DO SURFACE PLANT AND SOIL SEED BANK POPULATIONS DIFFER GENETICALLY - A MULTIPOPULATION STUDY OF THE DESERT MUSTARD LESQUERELLA-FENDLERI (BRASSICACEAE)

Citation
Rj. Cabin et al., DO SURFACE PLANT AND SOIL SEED BANK POPULATIONS DIFFER GENETICALLY - A MULTIPOPULATION STUDY OF THE DESERT MUSTARD LESQUERELLA-FENDLERI (BRASSICACEAE), American journal of botany, 85(8), 1998, pp. 1098-1109
Citations number
62
Language
INGLESE
art.tipo
Article
Categorie Soggetti
Plant Sciences
Journal title
ISSN journal
0002-9122
Volume
85
Issue
8
Year of publication
1998
Pages
1098 - 1109
Database
ISI
SICI code
0002-9122(1998)85:8<1098:DSPASS>2.0.ZU;2-F
Abstract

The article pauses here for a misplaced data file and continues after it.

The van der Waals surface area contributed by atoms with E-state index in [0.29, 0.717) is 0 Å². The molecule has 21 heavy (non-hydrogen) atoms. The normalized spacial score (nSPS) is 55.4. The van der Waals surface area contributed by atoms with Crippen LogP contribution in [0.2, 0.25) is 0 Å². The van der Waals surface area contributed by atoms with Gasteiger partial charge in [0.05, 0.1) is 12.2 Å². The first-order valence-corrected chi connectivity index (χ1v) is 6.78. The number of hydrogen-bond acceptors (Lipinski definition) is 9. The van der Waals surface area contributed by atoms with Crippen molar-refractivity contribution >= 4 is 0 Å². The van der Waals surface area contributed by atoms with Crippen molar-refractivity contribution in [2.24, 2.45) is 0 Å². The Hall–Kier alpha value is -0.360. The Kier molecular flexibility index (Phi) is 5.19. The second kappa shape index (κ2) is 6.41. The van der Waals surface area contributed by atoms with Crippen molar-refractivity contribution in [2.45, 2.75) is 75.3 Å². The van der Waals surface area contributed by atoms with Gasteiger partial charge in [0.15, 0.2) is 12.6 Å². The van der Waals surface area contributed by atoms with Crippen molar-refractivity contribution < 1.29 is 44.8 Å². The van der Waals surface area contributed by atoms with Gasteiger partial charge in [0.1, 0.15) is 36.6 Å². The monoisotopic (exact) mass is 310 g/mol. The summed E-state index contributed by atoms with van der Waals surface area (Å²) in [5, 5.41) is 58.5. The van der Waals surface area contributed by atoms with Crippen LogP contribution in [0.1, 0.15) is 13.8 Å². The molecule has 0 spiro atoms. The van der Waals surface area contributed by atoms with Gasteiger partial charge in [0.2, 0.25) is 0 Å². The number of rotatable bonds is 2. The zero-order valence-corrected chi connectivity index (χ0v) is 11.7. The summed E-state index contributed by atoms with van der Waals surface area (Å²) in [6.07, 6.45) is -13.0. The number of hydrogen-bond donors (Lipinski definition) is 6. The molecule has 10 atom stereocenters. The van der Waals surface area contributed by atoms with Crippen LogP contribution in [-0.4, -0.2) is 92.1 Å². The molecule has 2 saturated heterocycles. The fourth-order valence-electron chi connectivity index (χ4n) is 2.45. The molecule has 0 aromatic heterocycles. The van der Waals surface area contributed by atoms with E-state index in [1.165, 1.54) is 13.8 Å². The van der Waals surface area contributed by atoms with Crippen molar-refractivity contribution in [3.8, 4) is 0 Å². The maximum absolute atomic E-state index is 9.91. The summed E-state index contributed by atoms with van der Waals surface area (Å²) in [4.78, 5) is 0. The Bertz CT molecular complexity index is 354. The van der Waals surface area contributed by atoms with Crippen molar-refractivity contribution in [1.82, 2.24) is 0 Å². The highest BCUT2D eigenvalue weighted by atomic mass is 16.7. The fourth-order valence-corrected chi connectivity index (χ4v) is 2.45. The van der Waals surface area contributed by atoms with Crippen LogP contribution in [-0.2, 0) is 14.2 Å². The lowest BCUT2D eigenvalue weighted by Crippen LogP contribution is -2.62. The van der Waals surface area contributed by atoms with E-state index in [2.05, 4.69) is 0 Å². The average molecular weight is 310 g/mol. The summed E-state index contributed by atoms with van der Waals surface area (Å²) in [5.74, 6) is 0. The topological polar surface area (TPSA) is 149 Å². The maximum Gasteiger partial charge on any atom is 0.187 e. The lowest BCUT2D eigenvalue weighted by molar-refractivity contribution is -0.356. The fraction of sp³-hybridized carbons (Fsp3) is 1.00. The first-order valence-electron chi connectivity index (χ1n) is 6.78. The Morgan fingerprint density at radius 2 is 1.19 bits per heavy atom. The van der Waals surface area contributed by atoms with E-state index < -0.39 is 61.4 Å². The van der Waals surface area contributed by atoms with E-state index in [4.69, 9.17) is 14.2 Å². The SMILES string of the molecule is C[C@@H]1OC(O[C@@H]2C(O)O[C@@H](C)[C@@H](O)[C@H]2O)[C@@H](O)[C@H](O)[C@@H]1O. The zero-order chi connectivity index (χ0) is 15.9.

Seed banks are an important component of many plant populations, but f ew empirical studies have investigated the genetic relationship betwee n soil seeds and surface plants. We compared the genetic structure of soil seeds and surface plants of the desert mustard Lesquerella fendle ri within and among five ecologically diverse populations at the Sevil leta National Wildlife Refuge in Central New Mexico. At each site, 40 Lesquerella surface plants and 40 samples of soil seeds were mapped an d genetically analyzed using starch gel electrophoresis. Overall allel e frequencies of soil seeds and surface plants showed significant diff erences across the five populations and within three of the five indiv idual populations. Surface plants had significantly greater amounts of single and multilocus heterozygosity, and mean surface plant heterozy gosity was also greater at the total population level and in four of t he five individual populations. Overall soil seed (but not surface pla nt) homozygosity was significantly greater than predicted by Hardy-Wei nberg expectations at the total and individual population levels. Alth ough F-st estimates revealed similarly small but significant genetic d ivergence within each life-history stage, estimates of coancestry show ed that fine-scale (0.5-2 m) genetic correlations among the surface pl ant genotypes were roughly twice those of soil seed genotypes. An unwe ighted pair group method with arithmetic mean cluster analysis indicat ed that in the two geographically closest sites, the surface plants we re slightly more genetically similar to each other than to their own r espective seed banks. We also found weak and/or negative demographic a ssociations between Lesquerella soil seed and surface plant densities within each of the five sites. We discuss the difficulties involved wi th sampling and genetically comparing these two life-history stages.